|Safin Survives Tough Test
Safin Survives Tough Test
By Richard Pagliaro
tiebreak is tennis' tug of war and tensions tightened four times
today before Marat Safin pulled through with a 7-6 (7-5), 6-7
(2-7), 7-6 (7-5), 7-6 (7-5) triumph over Ivan Ljubicic in an
exhausting second round encounter that spanned three hours and
27 minutes today.
It was the ninth straight U.S. Open victory for the defending
U.S. Open champion who fought a familiar foe and faced his own
fears in emerging with the first U.S. Open victory in four tiebreaks
since Derrick Rostagno defeated Jakob Hlasek 6-7, 7-6, 7-6,
7-6 in the third round of the 1991 U.S. Open.
"I've known him for seven years. We first played when I
was 14 and he's a very tough guy to play," Safin said.
"It was very tough. But I was luck on tiebreaks. I was
Fear fueled Safin's aggressive play in the final set tiebreak.
With the score deadlocked 4-4, Safin slammed a 134 mph ace down
the middle and followed by stepping up to the service line and
firing a flat forehand winner crosscourt that landed inside
the sideline to reach match point at 6-4. Two points later,
Safin sealed the match with his 16th ace down the middle then
celebrated by bashing a ball into the stands.
"To keep staying on the baseline and wait for his mistakes
is a little bit stupid," said Safin of his decision to
attack in the final tiebreak. "I decided to do something
and put him under pressure because the guy was struggling a
little bit with the forehand. I tried to go to the net. I think
it's a good thing to have one match like this, very difficult.
You have to fight."
A year ago, Safin fought through a similar match in the third
round against Sebastien Grosjean. Two points from defeat in
the fifth set tiebreak, Safin rallied after a rain delay and
stormed back to earn a 6-4, 7-6 (7-3), 1-6, 3-6, 7-6 (7-5) victory.
That match inspired Safin, who dropped only one set the rest
of the tournament. Safin is quick to dismiss comparisons to
his breakthrough at the 2000 U.S. Open and insists he is not
nearly as confident as he was then.
"I can't compare myself with last year," he said.
"Last year I played and everything was perfect. I was playing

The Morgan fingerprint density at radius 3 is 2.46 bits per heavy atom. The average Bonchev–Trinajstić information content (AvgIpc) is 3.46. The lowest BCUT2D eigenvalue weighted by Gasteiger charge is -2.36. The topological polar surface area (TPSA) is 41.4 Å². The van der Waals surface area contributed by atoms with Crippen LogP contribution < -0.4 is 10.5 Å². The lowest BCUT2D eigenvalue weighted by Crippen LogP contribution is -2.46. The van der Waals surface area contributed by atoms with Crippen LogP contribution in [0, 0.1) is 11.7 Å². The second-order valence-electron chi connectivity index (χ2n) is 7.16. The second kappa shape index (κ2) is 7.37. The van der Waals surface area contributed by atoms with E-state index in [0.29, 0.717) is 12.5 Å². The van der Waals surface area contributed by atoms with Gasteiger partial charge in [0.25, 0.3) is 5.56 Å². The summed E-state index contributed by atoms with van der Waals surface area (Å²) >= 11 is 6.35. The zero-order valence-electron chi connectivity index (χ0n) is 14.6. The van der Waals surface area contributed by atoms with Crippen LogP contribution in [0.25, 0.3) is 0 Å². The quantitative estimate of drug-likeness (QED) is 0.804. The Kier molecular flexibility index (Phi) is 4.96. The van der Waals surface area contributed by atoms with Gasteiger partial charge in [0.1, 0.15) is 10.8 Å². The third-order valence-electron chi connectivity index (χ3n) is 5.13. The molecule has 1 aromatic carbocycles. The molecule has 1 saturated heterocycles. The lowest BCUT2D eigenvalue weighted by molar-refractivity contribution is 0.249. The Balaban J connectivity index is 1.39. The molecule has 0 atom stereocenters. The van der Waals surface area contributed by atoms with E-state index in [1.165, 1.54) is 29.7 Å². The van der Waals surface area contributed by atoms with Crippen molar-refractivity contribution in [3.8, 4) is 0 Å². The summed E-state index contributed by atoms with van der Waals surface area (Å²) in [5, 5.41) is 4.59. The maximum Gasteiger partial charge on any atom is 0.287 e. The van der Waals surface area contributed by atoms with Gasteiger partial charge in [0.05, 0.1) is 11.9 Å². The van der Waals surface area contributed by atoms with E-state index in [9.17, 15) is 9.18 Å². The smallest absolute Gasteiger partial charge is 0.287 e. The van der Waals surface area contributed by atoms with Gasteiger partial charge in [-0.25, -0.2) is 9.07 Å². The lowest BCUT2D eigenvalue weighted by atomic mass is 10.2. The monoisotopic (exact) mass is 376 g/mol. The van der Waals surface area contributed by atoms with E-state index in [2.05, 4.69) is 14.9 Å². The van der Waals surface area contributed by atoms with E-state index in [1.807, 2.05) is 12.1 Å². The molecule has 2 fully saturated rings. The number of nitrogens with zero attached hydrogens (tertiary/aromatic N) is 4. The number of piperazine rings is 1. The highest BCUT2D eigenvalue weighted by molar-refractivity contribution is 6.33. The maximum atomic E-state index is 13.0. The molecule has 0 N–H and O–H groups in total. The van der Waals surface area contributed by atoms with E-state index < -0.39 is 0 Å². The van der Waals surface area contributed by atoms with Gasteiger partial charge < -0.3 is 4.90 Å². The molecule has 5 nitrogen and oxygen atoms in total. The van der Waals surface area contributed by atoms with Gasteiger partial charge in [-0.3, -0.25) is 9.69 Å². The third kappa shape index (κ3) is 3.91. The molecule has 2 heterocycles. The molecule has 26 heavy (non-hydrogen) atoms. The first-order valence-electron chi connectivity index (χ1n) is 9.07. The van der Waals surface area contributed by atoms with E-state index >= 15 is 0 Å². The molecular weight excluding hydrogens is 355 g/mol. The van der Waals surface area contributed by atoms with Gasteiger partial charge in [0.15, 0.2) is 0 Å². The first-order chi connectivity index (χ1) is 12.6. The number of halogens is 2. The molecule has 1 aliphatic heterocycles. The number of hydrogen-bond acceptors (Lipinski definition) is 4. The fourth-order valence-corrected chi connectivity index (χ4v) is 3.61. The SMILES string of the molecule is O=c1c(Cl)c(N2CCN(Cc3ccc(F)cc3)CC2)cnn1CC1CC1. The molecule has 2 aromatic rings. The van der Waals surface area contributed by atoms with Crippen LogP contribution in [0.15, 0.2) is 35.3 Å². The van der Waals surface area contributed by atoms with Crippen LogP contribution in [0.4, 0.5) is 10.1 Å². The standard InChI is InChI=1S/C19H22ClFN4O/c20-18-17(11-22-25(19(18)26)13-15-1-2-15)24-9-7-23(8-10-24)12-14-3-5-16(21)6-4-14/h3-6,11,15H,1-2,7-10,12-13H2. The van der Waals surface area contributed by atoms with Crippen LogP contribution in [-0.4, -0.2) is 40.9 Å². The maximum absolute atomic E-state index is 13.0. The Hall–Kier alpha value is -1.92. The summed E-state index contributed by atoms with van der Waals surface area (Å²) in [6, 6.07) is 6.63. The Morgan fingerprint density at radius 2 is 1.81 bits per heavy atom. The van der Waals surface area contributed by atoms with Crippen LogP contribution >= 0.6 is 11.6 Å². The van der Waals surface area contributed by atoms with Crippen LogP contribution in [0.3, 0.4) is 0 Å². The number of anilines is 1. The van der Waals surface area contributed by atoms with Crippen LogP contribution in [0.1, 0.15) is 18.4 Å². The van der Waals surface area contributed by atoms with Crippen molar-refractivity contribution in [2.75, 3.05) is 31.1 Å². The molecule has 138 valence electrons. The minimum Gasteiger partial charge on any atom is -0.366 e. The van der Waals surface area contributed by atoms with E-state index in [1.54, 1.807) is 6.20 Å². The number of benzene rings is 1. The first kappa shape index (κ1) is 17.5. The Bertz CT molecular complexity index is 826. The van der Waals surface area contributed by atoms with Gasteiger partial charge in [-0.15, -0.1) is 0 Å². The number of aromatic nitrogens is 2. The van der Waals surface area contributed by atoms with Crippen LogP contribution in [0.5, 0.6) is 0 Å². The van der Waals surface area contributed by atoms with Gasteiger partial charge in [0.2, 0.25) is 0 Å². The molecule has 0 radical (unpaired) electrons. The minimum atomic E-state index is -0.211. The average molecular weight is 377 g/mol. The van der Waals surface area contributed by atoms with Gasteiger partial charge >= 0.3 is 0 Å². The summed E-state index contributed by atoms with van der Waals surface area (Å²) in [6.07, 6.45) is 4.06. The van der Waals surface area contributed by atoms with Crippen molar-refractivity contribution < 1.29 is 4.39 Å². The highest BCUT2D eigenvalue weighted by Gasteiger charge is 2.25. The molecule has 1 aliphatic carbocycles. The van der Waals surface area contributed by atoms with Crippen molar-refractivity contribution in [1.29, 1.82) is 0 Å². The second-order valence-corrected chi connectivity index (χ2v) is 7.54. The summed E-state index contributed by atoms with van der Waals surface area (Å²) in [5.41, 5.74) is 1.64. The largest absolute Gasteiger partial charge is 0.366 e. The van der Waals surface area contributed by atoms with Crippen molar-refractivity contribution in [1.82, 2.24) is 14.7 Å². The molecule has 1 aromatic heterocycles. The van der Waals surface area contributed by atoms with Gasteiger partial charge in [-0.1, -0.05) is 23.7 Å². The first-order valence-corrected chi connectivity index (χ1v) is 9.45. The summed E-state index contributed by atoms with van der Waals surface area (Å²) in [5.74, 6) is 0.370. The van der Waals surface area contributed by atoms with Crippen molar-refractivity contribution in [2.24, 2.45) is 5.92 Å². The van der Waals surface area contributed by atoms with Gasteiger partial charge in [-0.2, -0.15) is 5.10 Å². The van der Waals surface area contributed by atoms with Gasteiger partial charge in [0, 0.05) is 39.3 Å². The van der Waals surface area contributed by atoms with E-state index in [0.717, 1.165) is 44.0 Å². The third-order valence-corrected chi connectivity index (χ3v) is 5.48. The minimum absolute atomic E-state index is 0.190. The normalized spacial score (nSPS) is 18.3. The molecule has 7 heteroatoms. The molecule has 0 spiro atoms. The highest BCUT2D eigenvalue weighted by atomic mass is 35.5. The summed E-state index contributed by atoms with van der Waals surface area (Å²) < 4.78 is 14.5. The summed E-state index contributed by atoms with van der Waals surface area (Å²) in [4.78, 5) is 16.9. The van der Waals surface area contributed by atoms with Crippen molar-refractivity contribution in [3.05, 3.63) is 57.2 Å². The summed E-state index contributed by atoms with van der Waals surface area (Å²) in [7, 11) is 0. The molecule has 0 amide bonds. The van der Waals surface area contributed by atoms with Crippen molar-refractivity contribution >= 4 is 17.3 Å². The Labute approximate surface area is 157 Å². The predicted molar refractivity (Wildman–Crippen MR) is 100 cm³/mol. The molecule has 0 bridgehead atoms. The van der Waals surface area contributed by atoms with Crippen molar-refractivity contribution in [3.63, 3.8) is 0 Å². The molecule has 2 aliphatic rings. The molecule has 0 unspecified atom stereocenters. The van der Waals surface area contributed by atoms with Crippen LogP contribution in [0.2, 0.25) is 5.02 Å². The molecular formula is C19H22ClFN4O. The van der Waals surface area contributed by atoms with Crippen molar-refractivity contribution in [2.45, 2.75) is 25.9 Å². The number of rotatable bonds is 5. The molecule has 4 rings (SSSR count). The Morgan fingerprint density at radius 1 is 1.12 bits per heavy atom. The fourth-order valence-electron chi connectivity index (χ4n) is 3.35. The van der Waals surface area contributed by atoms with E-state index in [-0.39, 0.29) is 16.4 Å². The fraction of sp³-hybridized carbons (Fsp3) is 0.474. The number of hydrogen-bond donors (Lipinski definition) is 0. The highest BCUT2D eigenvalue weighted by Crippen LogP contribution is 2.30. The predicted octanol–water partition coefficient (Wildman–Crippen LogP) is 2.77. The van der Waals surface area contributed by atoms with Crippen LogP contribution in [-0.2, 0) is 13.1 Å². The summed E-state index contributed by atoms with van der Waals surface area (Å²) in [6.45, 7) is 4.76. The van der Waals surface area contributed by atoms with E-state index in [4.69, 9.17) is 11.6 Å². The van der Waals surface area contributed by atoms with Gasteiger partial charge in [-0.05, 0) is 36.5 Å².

unbelievable. I feel comfortable on the court and it was a great
feeling to play. But now, I'm struggling. It's very difficult
to play. It's very difficult to fight because you don't have
While his confidence may be waning, Safin's concentration deserted
him in the second set as he let a 4-2, 40-15 lead dissipate
and watched Ljubicic come back to win the set and even the match.
"I lost my opportunity, it was like a joke," Safin
said. "I just completely lost my concentration. I just
went out of the match. I mean, I was completely lost. It was
very difficult to come back, really."
Earlier in his career, Safin may have responded to the frustrating
mental lapse by smashing his racquet, but instead the man who
once led the ATP in broken racquets rallied by rushing the net
and knocking off a forehand volley winner to take a 6-4 lead
in the third set tiebreak. When Ljubicic lofted a backhand that
landed long by four inches Safin seized the third set. In a
match that featured only two service breaks, one from each player,
Safin's superior play on the big points proved to be pivotal.
"The whole match was so equal," said Ljubicic, who
surrendered the first set when he double faulted on set point.
"It could go either way. I don't think there is any difference
actually. He served unbelievable."
The third-seeded Safin meets Moroccan Hicham Arazi in the third
round. Safin said his conquest of Pete Sampras in last year's
final was a once in a lifetime effort he doesn't expect to duplicate,
but he's still striving to regain the rhythm he had last year.
"It was too perfect," Safin said. "It can happen
once in my life, last year. If you come back and try to win
again it's an unbelievable, beautiful feeling because you have
an unbelievable reason to have a huge party with your friends.
That's why I'm coming here. I want to win again because it's
a nice feeling."